Recent Developments

The Philippine Competition Commission (PCC) has published its Rules on Merger Procedure (Merger Rules) on 23 November 2017, which modifies certain processes, timelines and requirements for M&A notifications under the Implementing Rules and Regulations (IRR) of the Philippine Competition Act (PCA). The Merger Rules will take effect on 8 December 2017.

Implications for Business in the Philippines

M&A transactions that meet the thresholds for mandatory notification under the IRR must comply with the modified procedure, timelines and requirements under the Merger Rules. Notably, under the Merger Rules, the notification to the PCC must now be made within 30 days from the date of signing of the definitive agreement, unlike the IRR, which required notification prior to signing of the definitive agreement. This modification also effectively dispensed with the requirement for parties to sign a preliminary binding agreement prior to notification, which caused some confusion under the previous notification process.

The Merger Rules also provides a more detailed process and requirements for M&A notification, including the pre-notification consultation, sufficiency periods, Phase 1 and Phase 2 review, interim measures, remedies, the imposition of fines and penalties for violations, and confidentiality of information.

Prior to the issuance of the Merger Rules, the procedure and requirements for M&A notifications were provided in the IRR. Please see our previous Client Alert on the IRR here.

Parties to an M&A transaction that fall within the notification thresholds under the IRR must comply with the process and requirements under the Merger Rules, and consider the same in the structure and timelines for their transaction, as well as the risks and available remedies of the parties.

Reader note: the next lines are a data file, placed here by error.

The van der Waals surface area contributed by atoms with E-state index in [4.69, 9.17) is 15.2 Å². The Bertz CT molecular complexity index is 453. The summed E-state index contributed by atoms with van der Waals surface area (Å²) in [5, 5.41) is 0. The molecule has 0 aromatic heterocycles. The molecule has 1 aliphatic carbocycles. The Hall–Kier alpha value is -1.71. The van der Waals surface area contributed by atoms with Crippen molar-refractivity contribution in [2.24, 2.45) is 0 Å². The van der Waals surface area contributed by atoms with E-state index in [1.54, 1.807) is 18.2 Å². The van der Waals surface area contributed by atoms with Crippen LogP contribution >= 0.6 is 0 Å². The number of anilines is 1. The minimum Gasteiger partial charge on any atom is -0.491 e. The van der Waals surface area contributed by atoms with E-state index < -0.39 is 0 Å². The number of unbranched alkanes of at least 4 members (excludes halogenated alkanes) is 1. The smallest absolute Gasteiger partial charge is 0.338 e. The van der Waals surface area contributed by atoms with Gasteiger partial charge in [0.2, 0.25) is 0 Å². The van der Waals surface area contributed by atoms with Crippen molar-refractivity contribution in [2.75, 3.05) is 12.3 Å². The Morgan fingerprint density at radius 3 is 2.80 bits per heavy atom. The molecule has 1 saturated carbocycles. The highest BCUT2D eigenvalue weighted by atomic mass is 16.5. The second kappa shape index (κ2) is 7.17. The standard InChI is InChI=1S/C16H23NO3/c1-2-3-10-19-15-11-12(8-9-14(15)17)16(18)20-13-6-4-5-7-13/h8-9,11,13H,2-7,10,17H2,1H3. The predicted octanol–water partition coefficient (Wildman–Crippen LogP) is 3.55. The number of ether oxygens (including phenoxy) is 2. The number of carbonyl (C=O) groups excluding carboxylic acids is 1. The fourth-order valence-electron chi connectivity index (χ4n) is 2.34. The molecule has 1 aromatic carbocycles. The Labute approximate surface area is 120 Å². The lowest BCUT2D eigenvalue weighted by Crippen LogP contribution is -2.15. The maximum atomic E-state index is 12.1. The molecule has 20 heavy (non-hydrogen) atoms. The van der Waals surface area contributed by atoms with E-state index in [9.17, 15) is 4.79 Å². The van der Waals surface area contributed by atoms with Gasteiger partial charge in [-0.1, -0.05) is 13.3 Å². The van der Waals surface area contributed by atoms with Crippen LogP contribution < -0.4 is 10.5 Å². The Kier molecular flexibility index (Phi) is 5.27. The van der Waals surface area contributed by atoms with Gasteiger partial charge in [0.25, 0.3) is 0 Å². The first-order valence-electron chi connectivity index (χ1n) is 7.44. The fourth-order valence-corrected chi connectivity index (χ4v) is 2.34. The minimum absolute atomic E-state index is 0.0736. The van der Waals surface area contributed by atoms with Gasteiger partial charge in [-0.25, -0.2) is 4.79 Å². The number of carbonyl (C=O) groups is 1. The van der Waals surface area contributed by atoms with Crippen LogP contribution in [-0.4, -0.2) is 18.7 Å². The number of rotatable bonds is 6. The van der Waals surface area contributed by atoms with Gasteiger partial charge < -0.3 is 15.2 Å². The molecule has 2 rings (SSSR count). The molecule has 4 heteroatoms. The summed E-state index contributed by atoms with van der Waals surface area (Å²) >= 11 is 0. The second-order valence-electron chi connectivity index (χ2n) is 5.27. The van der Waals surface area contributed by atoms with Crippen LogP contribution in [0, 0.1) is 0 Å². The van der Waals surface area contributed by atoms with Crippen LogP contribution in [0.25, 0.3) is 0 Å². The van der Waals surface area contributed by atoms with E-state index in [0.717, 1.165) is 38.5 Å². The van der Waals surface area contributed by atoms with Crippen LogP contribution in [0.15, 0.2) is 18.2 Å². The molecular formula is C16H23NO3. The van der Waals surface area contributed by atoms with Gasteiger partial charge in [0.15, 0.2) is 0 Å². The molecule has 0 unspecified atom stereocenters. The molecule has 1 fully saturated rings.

What the law says

Pre-Notification Consultation (PNC)

The Merger Rules encourage parties to avail of the non-mandatory PNC to streamline and facilitate the notification process. In the PNC, the parties may seek clarification on the information required in the Notification Form (Form) and any additional information that may be required by the PCC, discuss the identified markets, and seek guidance on the application of the thresholds under the IRR to facilitate the assessment on whether the transaction is notifiable.

Filing of the Form after the signing of Definitive Agreement and Determination of Sufficiency

Under the Merger Rules, parties may now sign the definitive agreements prior to the submission of their respective Forms, provided that the parties notify the PCC within 30 days from the signing of definitive agreements relating to the merger (Notification Period). Parties that have submitted their Forms to the PCC within the Notification Period will not be subject to the penalty for failure to notify, even if their Forms are deemed insufficient. However, in such a case, the parties must refile the Form prior to consummating the transaction.

Upon receipt of the Form, the PCC will conduct a sufficiency check within a 15-day period (Sufficiency Period), to determine whether the Form, and accompanying information and documents are complete. If the Form is deficient or incomplete, the PCC may refuse to accept the Form and allow the parties to address the deficiency within the Sufficiency Period. If the PCC determines that the submitted Forms are sufficient, the parties will be directed to pay the corresponding filing fee for a Phase 1 review.

Phase I Review

Phase 1 review, which takes a maximum period of 30 days, will commence on the first business day following the date of payment of the
filing fee.